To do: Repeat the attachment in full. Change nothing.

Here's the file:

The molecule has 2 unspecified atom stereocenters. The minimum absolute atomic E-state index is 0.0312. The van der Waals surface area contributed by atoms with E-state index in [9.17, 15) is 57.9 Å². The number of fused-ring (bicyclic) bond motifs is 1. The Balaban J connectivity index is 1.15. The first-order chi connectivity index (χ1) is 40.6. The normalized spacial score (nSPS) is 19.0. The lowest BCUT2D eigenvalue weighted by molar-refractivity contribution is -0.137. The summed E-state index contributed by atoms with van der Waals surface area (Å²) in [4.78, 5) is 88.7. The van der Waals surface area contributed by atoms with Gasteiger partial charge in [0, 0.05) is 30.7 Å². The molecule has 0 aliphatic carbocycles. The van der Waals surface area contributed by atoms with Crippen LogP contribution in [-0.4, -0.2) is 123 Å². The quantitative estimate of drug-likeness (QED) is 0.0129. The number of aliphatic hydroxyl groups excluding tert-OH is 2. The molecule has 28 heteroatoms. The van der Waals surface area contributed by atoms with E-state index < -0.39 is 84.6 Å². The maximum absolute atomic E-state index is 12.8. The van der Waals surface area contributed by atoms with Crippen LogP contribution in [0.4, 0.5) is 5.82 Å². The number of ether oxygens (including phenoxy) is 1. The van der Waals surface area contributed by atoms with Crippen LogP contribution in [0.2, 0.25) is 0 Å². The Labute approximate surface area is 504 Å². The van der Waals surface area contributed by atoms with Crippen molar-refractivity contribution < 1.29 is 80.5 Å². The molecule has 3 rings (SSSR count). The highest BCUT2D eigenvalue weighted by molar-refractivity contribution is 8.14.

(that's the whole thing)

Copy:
The molecule has 2 unspecified atom stereocenters. The minimum absolute atomic E-state index is 0.0312. The van der Waals surface area contributed by atoms with E-state index in [9.17, 15) is 57.9 Å². The number of fused-ring (bicyclic) bond motifs is 1. The Balaban J connectivity index is 1.15. The first-order chi connectivity index (χ1) is 40.6. The normalized spacial score (nSPS) is 19.0. The lowest BCUT2D eigenvalue weighted by molar-refractivity contribution is -0.137. The summed E-state index contributed by atoms with van der Waals surface area (Å²) in [4.78, 5) is 88.7. The van der Waals surface area contributed by atoms with Gasteiger partial charge in [0, 0.05) is 30.7 Å². The molecule has 0 aliphatic carbocycles. The van der Waals surface area contributed by atoms with Crippen LogP contribution in [-0.4, -0.2) is 123 Å². The quantitative estimate of drug-likeness (QED) is 0.0129. The number of aliphatic hydroxyl groups excluding tert-OH is 2. The molecule has 28 heteroatoms. The van der Waals surface area contributed by atoms with E-state index < -0.39 is 84.6 Å². The maximum absolute atomic E-state index is 12.8. The van der Waals surface area contributed by atoms with Crippen LogP contribution in [0.4, 0.5) is 5.82 Å². The number of ether oxygens (including phenoxy) is 1. The van der Waals surface area contributed by atoms with Crippen LogP contribution in [0.2, 0.25) is 0 Å². The Labute approximate surface area is 504 Å². The van der Waals surface area contributed by atoms with Crippen molar-refractivity contribution < 1.29 is 80.5 Å². The molecule has 3 rings (SSSR count). The highest BCUT2D eigenvalue weighted by molar-refractivity contribution is 8.14.